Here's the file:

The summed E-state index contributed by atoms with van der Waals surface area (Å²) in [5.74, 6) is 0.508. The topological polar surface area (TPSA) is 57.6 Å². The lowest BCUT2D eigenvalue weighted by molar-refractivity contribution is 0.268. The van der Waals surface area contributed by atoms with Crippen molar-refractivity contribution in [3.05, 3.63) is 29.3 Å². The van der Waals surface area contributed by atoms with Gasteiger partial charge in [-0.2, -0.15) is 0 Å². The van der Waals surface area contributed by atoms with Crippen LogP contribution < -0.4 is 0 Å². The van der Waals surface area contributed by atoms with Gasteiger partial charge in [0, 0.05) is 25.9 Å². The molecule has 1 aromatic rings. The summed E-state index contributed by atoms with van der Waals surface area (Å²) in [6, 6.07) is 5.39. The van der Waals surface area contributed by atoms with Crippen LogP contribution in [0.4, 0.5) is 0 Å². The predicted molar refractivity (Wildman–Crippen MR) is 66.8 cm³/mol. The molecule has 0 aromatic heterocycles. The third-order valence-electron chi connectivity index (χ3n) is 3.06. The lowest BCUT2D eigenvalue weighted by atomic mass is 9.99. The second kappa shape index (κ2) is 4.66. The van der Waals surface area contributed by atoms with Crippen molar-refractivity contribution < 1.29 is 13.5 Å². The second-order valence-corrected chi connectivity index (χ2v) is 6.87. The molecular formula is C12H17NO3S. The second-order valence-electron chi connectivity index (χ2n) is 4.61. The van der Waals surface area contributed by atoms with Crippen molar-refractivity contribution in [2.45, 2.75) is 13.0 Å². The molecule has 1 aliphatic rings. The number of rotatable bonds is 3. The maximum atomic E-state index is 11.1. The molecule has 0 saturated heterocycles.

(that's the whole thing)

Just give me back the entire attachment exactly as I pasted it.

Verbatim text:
The summed E-state index contributed by atoms with van der Waals surface area (Å²) in [5.74, 6) is 0.508. The topological polar surface area (TPSA) is 57.6 Å². The lowest BCUT2D eigenvalue weighted by molar-refractivity contribution is 0.268. The van der Waals surface area contributed by atoms with Crippen molar-refractivity contribution in [3.05, 3.63) is 29.3 Å². The van der Waals surface area contributed by atoms with Gasteiger partial charge in [-0.2, -0.15) is 0 Å². The van der Waals surface area contributed by atoms with Crippen LogP contribution < -0.4 is 0 Å². The van der Waals surface area contributed by atoms with Gasteiger partial charge in [0, 0.05) is 25.9 Å². The molecule has 1 aromatic rings. The summed E-state index contributed by atoms with van der Waals surface area (Å²) in [6, 6.07) is 5.39. The van der Waals surface area contributed by atoms with Crippen LogP contribution in [0.4, 0.5) is 0 Å². The predicted molar refractivity (Wildman–Crippen MR) is 66.8 cm³/mol. The molecule has 0 aromatic heterocycles. The third-order valence-electron chi connectivity index (χ3n) is 3.06. The lowest BCUT2D eigenvalue weighted by atomic mass is 9.99. The second kappa shape index (κ2) is 4.66. The van der Waals surface area contributed by atoms with Crippen molar-refractivity contribution < 1.29 is 13.5 Å². The second-order valence-corrected chi connectivity index (χ2v) is 6.87. The molecular formula is C12H17NO3S. The second-order valence-electron chi connectivity index (χ2n) is 4.61. The van der Waals surface area contributed by atoms with Crippen molar-refractivity contribution in [2.45, 2.75) is 13.0 Å². The molecule has 1 aliphatic rings. The number of rotatable bonds is 3. The maximum atomic E-state index is 11.1. The molecule has 0 saturated heterocycles.